August 7, 2020

I.M.F. and Europe Set Tough Terms for Cyprus Bailout

The other €9 billion, or $11.6 billion, of the bailout money is to come from the other 16 euro zone countries whose approval of the terms of the bailout deal are still required.

“This is a challenging program that will require great efforts from the Cypriot population,” Christine Lagarde, the managing director of the I.M.F., said in a statement issued by the fund, which is based in Washington.

The I.M.F.’s commitment follows completion of a memorandum of understanding the organization has drafted with Cyprus and the other two international organizations involved in the bailout, the European Central Bank and the European Commission.

Though it has not yet been made public, officials say the document catalogs budget cuts, the privatization of state-owned assets and other conditions Cyprus must meet to receive its periodic allotments of bailout money, amounting to €10 billion.

The agreement is another strong dose of medicine for Cypriots, who last month agreed to restructure an outsize banking sector by forcing huge losses on bondholders and big depositors in the country’s two biggest lenders.

Officials from the Cypriot government, which still needs its Parliament’s approval of the terms of the memorandum, sought to put a positive spin on the deal.

“This is an important development which brings a long period of uncertainty to an end,” Christos Stylianides, a spokesman for the Cypriot government, said in a statement made available Wednesday.

The bailout agreement “should have taken place a lot sooner, under more favorable political and financial circumstances,” said Mr. Stylianides, who was apparently referring to infighting in Cyprus about responsibility for the debacle.

Even before the bailout deal, the Cypriot economy was expected to shrink 3.5 percent this year with unemployment hitting nearly 14 percent. Now, under the strict bailout measures, some experts predict the economy could contract 5 percent or more this year, sending unemployment even higher.

The memorandum will not be made public before euro zone governments review it, Olivier Bailly, a spokesman for the European Commission, said at a news conference on Wednesday. Euro finance ministers will hold an informal meeting next week in Dublin, where they might give their backing, Mr. Bailly said.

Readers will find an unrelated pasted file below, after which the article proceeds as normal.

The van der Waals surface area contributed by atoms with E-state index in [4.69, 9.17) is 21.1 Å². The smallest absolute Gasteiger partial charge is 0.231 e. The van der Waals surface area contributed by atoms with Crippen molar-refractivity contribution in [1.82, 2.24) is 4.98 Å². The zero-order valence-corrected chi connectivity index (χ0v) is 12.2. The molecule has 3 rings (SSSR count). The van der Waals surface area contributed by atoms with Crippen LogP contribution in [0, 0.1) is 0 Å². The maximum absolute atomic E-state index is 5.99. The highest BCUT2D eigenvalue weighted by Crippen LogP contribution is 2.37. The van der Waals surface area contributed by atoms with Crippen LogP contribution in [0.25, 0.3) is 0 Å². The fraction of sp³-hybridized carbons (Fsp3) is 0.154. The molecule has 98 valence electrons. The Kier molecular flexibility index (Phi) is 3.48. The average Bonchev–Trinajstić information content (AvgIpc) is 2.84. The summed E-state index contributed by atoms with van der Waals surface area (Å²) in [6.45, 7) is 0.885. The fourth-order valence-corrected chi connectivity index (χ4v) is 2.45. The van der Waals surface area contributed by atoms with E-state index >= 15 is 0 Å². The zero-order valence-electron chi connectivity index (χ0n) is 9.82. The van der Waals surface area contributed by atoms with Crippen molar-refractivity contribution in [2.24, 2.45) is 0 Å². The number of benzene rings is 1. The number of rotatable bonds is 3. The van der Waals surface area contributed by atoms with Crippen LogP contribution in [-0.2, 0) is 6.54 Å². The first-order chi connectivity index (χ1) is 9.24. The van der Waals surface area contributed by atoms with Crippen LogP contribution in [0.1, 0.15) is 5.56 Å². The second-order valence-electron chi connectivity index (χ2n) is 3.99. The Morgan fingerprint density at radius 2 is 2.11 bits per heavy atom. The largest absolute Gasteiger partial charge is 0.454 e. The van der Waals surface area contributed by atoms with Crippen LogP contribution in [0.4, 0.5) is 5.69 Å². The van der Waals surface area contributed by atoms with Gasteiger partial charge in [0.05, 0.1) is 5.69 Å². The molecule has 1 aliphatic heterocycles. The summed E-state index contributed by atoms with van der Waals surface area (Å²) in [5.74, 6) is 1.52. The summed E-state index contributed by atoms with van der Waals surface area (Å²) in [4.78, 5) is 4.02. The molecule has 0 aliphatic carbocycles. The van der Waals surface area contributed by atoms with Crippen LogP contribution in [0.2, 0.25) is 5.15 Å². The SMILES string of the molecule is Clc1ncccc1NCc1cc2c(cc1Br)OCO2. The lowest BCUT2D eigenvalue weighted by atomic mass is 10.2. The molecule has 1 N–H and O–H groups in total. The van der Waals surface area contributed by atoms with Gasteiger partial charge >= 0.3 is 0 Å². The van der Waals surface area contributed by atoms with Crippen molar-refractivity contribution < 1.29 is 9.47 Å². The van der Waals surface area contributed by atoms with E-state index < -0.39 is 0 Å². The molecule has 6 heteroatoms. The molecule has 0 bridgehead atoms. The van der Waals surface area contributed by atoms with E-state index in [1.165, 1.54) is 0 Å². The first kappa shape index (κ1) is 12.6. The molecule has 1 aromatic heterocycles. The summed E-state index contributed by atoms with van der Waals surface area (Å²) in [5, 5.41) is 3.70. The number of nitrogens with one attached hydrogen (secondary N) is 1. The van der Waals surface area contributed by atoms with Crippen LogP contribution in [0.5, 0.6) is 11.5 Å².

Full legal approval, though, is expected only after the Parliaments in some euro area countries like Finland and Germany, which are helping to pay €9 billion toward the package for Cyprus, vote on the deal.

If those approvals are completed by the end of month, Mr. Bailly said, Cyprus could receive its first aid payment in May.

The Cypriot authorities on Tuesday described elements of the agreement that they saw as favorable.

Mr. Stylianides, the Cypriot spokesman, said the deal safeguarded important parts of the economy by keeping potentially valuable deposits of natural gas in offshore waters under Cypriot jurisdiction, and by winning two more years, until 2018, to hit deficit targets and carry out privatizations.

Mr. Stylianides also said the government saved the jobs of contract teachers and of 500 civil servants, and had overcome demands by the international lenders to tax dividends.

But the memorandum could be hotly contested by the Cypriot Parliament, where many lawmakers have criticized crisis measures that already have been taken, like capital controls — tight restrictions on transfers and withdrawals of money — that threaten to make a bleak economic outlook even worse.

In a change partly aimed at easing those tensions, the government in Nicosia on Tuesday appointed a new finance minister, Harris Georgiades, to replace Michalis Sarris, who resigned. Mr. Sarris has been criticized at home and abroad for his handling of the crisis.

Mr. Georgiades, who had been the deputy finance minister, said Wednesday that capital controls would be lifted “gradually” and that the country would meet all of its bailout targets.

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